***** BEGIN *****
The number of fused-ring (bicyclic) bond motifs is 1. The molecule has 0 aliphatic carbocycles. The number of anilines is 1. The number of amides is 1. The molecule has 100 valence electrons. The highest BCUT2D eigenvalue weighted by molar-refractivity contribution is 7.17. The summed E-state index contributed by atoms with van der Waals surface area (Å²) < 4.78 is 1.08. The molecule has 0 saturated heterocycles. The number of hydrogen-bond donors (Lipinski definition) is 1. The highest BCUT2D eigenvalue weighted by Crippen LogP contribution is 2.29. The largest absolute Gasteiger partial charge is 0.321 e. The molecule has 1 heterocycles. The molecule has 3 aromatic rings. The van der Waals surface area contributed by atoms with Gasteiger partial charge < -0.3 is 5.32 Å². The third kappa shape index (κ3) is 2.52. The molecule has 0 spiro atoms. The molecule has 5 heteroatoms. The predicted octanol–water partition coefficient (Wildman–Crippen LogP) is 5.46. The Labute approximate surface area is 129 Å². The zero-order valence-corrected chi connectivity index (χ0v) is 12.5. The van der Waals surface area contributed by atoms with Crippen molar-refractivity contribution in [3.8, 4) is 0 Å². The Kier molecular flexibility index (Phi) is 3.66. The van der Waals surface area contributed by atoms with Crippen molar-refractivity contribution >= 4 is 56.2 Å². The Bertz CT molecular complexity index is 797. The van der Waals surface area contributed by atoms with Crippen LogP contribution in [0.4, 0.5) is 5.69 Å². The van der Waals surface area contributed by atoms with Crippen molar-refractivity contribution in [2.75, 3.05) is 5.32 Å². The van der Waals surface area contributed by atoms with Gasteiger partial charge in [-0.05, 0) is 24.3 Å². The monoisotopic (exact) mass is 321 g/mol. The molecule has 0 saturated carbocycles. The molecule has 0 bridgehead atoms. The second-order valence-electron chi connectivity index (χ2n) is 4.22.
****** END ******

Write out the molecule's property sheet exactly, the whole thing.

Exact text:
The number of fused-ring (bicyclic) bond motifs is 1. The molecule has 0 aliphatic carbocycles. The number of anilines is 1. The number of amides is 1. The molecule has 100 valence electrons. The highest BCUT2D eigenvalue weighted by molar-refractivity contribution is 7.17. The summed E-state index contributed by atoms with van der Waals surface area (Å²) < 4.78 is 1.08. The molecule has 0 saturated heterocycles. The number of hydrogen-bond donors (Lipinski definition) is 1. The highest BCUT2D eigenvalue weighted by Crippen LogP contribution is 2.29. The largest absolute Gasteiger partial charge is 0.321 e. The molecule has 1 heterocycles. The molecule has 3 aromatic rings. The van der Waals surface area contributed by atoms with Gasteiger partial charge < -0.3 is 5.32 Å². The third kappa shape index (κ3) is 2.52. The molecule has 0 spiro atoms. The molecule has 5 heteroatoms. The predicted octanol–water partition coefficient (Wildman–Crippen LogP) is 5.46. The Labute approximate surface area is 129 Å². The zero-order valence-corrected chi connectivity index (χ0v) is 12.5. The van der Waals surface area contributed by atoms with Crippen molar-refractivity contribution in [3.8, 4) is 0 Å². The Kier molecular flexibility index (Phi) is 3.66. The van der Waals surface area contributed by atoms with Crippen molar-refractivity contribution >= 4 is 56.2 Å². The Bertz CT molecular complexity index is 797. The van der Waals surface area contributed by atoms with Crippen LogP contribution in [0.4, 0.5) is 5.69 Å². The van der Waals surface area contributed by atoms with Crippen molar-refractivity contribution in [2.75, 3.05) is 5.32 Å². The van der Waals surface area contributed by atoms with Gasteiger partial charge in [-0.05, 0) is 24.3 Å². The monoisotopic (exact) mass is 321 g/mol. The molecule has 0 saturated carbocycles. The molecule has 0 bridgehead atoms. The second-order valence-electron chi connectivity index (χ2n) is 4.22.